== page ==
Cobblestones are paved to the gates, and clusters of flowers blossom. Jars of wine painted with opera facial makeup sit neatly in Lao Hu’s wine shop and tourists are lured by an overflowing bouquet. Various bamboo woven products are displayed, dancing with the wind on the gallery in Chun Lin Villa.

Hu Bin, a designer who had already settled in Xi’an City, northwest China’s Shaanxi Province, doubted he would return until he heard some praise of his home village from a neighbor in his adopted city. “[The neighbor] came back from traveling in Anji and was deeply impressed by a village called Yucun Village. I seriously doubted it because that’s my hometown. And I knew what it looked like,” Hu said.

So, he went back and saw the changes with his own eyes. The cement factories had been shut down, the bamboo industry and the forest economy were thriving; the management of sanitary facilities was even more elaborate than the urban area. Anji County had a completely new look. 

When local officials mentioned that tourists were demanding better accommodation, Hu felt confident enough to refurbish his own old home into “Lyu Yuan Inn” homestay.

“Visitors come to get closer to the rural scenery, so the backyards must be opened,” he said. Previous working experience and pre-market research made Hu realize that only by distinguishing homestays from farmhouses that tourists would stay overnight. 

He took the lead in tearing down the walls and sharing the entire property with the neighborhood. What he did not expect was that the homestay’s first-year income would be higher than his annual income in Xi’an.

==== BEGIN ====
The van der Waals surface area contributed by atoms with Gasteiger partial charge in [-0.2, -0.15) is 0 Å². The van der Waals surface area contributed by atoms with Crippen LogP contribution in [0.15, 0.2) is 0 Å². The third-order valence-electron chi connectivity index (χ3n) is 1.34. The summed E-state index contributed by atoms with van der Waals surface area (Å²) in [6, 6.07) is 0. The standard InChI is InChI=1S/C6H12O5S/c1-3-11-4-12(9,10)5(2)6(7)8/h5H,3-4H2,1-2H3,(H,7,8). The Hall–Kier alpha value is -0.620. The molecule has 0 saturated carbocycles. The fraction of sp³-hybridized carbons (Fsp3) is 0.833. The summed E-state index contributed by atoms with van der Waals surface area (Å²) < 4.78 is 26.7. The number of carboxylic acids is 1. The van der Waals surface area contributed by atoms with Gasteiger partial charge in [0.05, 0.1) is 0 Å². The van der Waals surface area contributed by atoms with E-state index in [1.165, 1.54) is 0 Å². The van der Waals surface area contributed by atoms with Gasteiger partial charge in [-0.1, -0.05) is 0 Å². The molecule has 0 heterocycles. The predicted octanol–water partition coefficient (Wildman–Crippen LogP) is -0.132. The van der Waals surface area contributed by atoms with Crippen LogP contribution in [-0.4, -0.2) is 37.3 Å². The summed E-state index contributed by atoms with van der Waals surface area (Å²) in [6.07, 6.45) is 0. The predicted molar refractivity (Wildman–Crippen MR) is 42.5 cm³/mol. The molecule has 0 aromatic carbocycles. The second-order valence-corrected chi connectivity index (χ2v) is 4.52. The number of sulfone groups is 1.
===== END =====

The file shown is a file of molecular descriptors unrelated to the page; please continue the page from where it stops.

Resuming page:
Open yards have attracted tourists, and promoted connections within the neighborhood, leading villagers to tear down the “walls in their minds.” After the construction of the first 15 open yards, more than 30 farmers applied to join the next round.

Hu Bin in his rural design workshop. /Tan Linyao

Hu Bin in his rural design workshop. /Tan Linyao

Features of agritainment and homestay

Every blade of green grass, with checkered blankets, wicker baskets and dried flowers that were put on the napkins, felt special as people schmoozed over a spread of beer, fruit, cake and pizza during the 2021 Anji Homestay Industry Conference.

The idea of outdoor picnicking at the conference was proposed by Zhou Feng, vice president of the homestay arm of the Anji Tourism Association. Zhou runs two homestay hotels and a coffee shop. He returned home to open his first homestay, Pinecone Homestay, in Shangshu Village in 2015 when the industry was just emerging. The satisfying business performance prompted Zhou to take over an old hydropower station and renovate it into a homestay on the theme of hydroelectric power, featuring a seasonal outdoor swimming pool, two generator sets, and four rooms. Zhou’s homestay is popular among travelers, especially those from nearby cities like Shanghai and Hangzhou.

Anji County saw potential in the homestay industry from Zhou’s business model and soon set up the Homestay Association.

When Zhou returned to his hometown to take care of his parents, he never expected a homestay business success. His businesses also have benefited from Anji’s continuous improvement of entrepreneurial conditions. 

According to Yu Xiaoping, deputy secretary of the Yucun Village Party Branch, live streaming, coffee bar and homestay hotels are popular startups. “Many local young people, as well as students studying abroad, have started up their own business back in Yucun Village and explored the special resources of the village,” Yu said.